Where are we?

Matthew Gibbons matthew at gibbons.uklinux.net
Sat Sep 23 03:57:38 PDT 2000


Sorry to butt in, but I seem to have joined this party late... :-)

I have just spent the past couple of days building GNU/Linux from scratch, thanks to the LFS project. I installed can configured several times - out of choice - and came to the conclusion that and automated installation would be a good idea.

I started thinking about putting together a source code distribution of GNU/Linux, based on LFS. The idea being that the installation would compile, install and configure all the necessary packages for the desired target. Sure this would take longer than installing, but at least the installation would be tailored for the machine. For someone like me, this is ideal.

I have started messing about - hey, I've been off work sick :-) - with some scripts, but soon realised that something more substantial was needed. I also played with some XML to describe the package build/install process. Personally, I think that this is the way to go - but I may be wrong. :-)

My primary aim was to produce a new package format. Why? Well, I wanted one that was open, human readable, portable, structured and extensible. Not much to ask. XML fits the bill for describing the structure.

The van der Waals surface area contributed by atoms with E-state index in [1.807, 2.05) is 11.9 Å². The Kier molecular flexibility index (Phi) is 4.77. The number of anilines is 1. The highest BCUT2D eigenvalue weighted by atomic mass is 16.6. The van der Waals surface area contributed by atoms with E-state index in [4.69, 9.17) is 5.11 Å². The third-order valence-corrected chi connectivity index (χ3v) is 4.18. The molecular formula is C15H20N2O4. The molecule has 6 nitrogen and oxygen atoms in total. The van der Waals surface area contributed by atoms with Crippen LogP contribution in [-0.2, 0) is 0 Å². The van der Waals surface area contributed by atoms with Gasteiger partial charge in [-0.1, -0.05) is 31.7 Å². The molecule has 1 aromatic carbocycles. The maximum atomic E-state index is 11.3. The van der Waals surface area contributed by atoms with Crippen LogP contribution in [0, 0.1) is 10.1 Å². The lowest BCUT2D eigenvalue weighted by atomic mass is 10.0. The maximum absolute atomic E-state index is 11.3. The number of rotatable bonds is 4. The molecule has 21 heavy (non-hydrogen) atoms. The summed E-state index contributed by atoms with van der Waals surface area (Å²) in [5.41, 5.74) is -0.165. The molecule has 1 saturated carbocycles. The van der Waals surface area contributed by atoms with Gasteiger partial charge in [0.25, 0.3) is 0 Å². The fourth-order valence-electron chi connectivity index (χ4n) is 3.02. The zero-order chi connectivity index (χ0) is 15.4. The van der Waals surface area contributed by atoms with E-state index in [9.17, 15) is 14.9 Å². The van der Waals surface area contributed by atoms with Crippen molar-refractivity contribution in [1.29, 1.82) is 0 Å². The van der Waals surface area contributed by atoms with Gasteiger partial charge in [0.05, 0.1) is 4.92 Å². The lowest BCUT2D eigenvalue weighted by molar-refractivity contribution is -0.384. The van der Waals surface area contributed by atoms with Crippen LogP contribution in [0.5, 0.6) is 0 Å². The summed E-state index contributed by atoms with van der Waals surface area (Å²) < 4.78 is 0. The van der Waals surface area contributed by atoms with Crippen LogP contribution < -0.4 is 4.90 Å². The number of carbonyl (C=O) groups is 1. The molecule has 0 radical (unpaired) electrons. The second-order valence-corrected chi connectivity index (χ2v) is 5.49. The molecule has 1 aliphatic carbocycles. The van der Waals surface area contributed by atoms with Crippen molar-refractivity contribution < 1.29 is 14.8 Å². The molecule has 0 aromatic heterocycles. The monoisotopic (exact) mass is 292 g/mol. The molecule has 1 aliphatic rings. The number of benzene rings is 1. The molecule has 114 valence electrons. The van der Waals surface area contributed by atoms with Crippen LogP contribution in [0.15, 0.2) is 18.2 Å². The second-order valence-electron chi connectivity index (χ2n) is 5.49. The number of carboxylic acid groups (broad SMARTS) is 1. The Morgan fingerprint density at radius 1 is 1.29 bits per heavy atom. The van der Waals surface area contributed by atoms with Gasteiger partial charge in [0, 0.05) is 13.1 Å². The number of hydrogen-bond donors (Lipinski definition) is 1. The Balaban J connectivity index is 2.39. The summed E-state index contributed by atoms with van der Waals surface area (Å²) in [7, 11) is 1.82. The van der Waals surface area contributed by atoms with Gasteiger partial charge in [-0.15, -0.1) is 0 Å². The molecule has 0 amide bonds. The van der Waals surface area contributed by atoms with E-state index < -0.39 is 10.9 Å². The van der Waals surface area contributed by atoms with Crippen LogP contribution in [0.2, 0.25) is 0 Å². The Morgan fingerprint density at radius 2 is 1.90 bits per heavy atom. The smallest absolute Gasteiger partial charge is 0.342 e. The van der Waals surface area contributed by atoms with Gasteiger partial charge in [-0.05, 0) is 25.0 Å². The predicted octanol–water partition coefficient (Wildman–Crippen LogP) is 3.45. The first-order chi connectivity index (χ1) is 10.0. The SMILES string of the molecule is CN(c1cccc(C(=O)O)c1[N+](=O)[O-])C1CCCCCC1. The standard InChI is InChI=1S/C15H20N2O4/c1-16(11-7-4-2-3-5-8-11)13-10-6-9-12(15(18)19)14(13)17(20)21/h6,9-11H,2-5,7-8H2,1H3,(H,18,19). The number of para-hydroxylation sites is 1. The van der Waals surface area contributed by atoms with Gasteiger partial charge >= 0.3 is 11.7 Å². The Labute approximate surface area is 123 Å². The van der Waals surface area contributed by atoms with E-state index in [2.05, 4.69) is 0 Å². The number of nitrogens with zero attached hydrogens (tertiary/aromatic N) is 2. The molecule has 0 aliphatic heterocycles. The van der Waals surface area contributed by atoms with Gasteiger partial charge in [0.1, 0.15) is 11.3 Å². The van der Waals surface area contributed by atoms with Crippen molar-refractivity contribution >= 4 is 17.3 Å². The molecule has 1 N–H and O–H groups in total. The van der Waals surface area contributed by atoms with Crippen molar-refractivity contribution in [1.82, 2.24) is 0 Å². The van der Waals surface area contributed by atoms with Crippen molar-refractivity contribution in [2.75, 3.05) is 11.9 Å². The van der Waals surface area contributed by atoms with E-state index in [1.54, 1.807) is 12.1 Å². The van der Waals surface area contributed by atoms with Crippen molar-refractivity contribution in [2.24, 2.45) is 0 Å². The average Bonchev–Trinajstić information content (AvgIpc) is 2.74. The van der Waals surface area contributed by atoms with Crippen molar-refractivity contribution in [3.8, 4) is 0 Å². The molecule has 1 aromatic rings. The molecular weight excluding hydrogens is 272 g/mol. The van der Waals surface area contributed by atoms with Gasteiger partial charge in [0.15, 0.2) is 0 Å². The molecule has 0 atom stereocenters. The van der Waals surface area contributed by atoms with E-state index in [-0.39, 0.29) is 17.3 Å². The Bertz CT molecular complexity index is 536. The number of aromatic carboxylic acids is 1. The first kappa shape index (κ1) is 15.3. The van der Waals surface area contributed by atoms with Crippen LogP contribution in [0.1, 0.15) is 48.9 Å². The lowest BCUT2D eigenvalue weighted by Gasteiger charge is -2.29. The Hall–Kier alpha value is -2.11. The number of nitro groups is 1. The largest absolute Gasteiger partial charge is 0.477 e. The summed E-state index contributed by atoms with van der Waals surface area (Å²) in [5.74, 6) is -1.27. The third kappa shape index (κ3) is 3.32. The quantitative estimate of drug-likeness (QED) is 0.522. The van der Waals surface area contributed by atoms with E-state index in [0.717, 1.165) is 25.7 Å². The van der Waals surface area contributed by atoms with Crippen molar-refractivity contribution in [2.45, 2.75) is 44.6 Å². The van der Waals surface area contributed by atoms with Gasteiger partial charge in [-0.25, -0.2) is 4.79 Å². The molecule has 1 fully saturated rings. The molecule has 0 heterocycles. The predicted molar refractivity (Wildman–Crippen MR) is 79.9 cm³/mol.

This is how I saw it - the header of the package describes, among other things, basic attributes of the package such as name, version, description, author, copyright, dependencies, list of supported architectures, etc. There is a section then for documentation, with sub-sections supporing multiple languages. Then there is a section for the sourcecode itself, with subsections for platform specific support files and patches. Finally, there are sections which describe the build, installation, configuration and removal processes.

The packages themselves needn't even contain any sourcecode, but simply http/ftp references. This might be more useful for multilingual documentation, though. :-)

Ok, that's where I'm at. I have now stumbled upon this mailing list, and am quite pleased that there are some likeminded individuals with some time to give. I am not sure as to the state of ALFS - is there a summary of progress so far? What are the goals, and how far are they to being achieved?:

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